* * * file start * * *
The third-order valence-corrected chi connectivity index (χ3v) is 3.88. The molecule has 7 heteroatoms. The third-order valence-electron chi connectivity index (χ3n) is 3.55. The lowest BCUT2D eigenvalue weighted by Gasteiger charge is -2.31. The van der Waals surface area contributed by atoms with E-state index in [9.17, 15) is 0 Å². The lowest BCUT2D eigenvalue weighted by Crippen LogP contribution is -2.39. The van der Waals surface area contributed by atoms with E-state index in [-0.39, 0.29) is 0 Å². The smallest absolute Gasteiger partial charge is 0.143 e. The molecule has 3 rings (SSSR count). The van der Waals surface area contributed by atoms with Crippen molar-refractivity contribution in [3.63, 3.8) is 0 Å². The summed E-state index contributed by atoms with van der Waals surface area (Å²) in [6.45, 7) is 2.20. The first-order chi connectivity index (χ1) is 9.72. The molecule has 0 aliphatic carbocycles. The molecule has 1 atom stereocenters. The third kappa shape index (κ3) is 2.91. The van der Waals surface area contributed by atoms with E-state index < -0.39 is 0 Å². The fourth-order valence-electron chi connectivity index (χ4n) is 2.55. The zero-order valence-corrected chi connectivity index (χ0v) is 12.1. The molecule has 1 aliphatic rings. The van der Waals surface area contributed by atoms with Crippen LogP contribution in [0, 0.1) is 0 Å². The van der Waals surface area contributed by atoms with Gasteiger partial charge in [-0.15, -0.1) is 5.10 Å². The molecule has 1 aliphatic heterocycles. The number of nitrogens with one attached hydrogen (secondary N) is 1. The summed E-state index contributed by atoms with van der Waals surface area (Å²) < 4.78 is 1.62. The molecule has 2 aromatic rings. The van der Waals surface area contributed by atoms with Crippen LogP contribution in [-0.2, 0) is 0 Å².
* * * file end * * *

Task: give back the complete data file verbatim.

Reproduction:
The third-order valence-corrected chi connectivity index (χ3v) is 3.88. The molecule has 7 heteroatoms. The third-order valence-electron chi connectivity index (χ3n) is 3.55. The lowest BCUT2D eigenvalue weighted by Gasteiger charge is -2.31. The van der Waals surface area contributed by atoms with E-state index in [9.17, 15) is 0 Å². The lowest BCUT2D eigenvalue weighted by Crippen LogP contribution is -2.39. The van der Waals surface area contributed by atoms with E-state index in [-0.39, 0.29) is 0 Å². The smallest absolute Gasteiger partial charge is 0.143 e. The molecule has 3 rings (SSSR count). The van der Waals surface area contributed by atoms with Crippen molar-refractivity contribution in [3.63, 3.8) is 0 Å². The summed E-state index contributed by atoms with van der Waals surface area (Å²) in [6.45, 7) is 2.20. The first-order chi connectivity index (χ1) is 9.72. The molecule has 0 aliphatic carbocycles. The molecule has 1 atom stereocenters. The third kappa shape index (κ3) is 2.91. The van der Waals surface area contributed by atoms with E-state index < -0.39 is 0 Å². The fourth-order valence-electron chi connectivity index (χ4n) is 2.55. The zero-order valence-corrected chi connectivity index (χ0v) is 12.1. The molecule has 1 aliphatic rings. The van der Waals surface area contributed by atoms with Crippen LogP contribution in [0, 0.1) is 0 Å². The van der Waals surface area contributed by atoms with Gasteiger partial charge in [-0.15, -0.1) is 5.10 Å². The molecule has 1 aliphatic heterocycles. The number of nitrogens with one attached hydrogen (secondary N) is 1. The summed E-state index contributed by atoms with van der Waals surface area (Å²) < 4.78 is 1.62. The molecule has 2 aromatic rings. The van der Waals surface area contributed by atoms with Crippen LogP contribution in [-0.2, 0) is 0 Å².